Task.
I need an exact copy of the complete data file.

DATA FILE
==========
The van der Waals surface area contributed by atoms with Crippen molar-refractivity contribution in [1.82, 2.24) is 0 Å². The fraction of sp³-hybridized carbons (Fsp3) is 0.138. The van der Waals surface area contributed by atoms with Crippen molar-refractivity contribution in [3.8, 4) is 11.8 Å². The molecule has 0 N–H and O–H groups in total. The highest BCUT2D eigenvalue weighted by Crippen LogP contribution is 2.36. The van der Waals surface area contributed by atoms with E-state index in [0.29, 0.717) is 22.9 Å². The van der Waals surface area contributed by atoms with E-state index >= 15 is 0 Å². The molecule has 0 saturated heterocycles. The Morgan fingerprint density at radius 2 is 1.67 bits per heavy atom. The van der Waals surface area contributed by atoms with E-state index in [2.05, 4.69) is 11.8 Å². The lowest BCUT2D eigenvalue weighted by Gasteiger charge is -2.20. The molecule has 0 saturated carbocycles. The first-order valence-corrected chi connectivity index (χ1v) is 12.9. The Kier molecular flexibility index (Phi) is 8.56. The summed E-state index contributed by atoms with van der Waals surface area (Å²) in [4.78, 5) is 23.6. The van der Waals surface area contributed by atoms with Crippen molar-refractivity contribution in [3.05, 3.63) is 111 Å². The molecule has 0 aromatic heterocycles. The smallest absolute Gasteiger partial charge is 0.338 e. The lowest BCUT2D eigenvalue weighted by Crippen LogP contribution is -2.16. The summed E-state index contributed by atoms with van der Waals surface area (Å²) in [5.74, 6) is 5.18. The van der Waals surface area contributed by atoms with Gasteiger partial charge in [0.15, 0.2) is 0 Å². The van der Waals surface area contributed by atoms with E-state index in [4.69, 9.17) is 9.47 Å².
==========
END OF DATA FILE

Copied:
The van der Waals surface area contributed by atoms with Crippen molar-refractivity contribution in [1.82, 2.24) is 0 Å². The fraction of sp³-hybridized carbons (Fsp3) is 0.138. The van der Waals surface area contributed by atoms with Crippen molar-refractivity contribution in [3.8, 4) is 11.8 Å². The molecule has 0 N–H and O–H groups in total. The highest BCUT2D eigenvalue weighted by Crippen LogP contribution is 2.36. The van der Waals surface area contributed by atoms with E-state index in [0.29, 0.717) is 22.9 Å². The van der Waals surface area contributed by atoms with E-state index >= 15 is 0 Å². The molecule has 0 saturated heterocycles. The Morgan fingerprint density at radius 2 is 1.67 bits per heavy atom. The van der Waals surface area contributed by atoms with E-state index in [2.05, 4.69) is 11.8 Å². The lowest BCUT2D eigenvalue weighted by Gasteiger charge is -2.20. The molecule has 0 saturated carbocycles. The first-order valence-corrected chi connectivity index (χ1v) is 12.9. The Kier molecular flexibility index (Phi) is 8.56. The summed E-state index contributed by atoms with van der Waals surface area (Å²) in [4.78, 5) is 23.6. The van der Waals surface area contributed by atoms with Crippen molar-refractivity contribution in [3.05, 3.63) is 111 Å². The molecule has 0 aromatic heterocycles. The smallest absolute Gasteiger partial charge is 0.338 e. The lowest BCUT2D eigenvalue weighted by Crippen LogP contribution is -2.16. The summed E-state index contributed by atoms with van der Waals surface area (Å²) in [5.74, 6) is 5.18. The van der Waals surface area contributed by atoms with Gasteiger partial charge in [0.15, 0.2) is 0 Å². The van der Waals surface area contributed by atoms with E-state index in [4.69, 9.17) is 9.47 Å².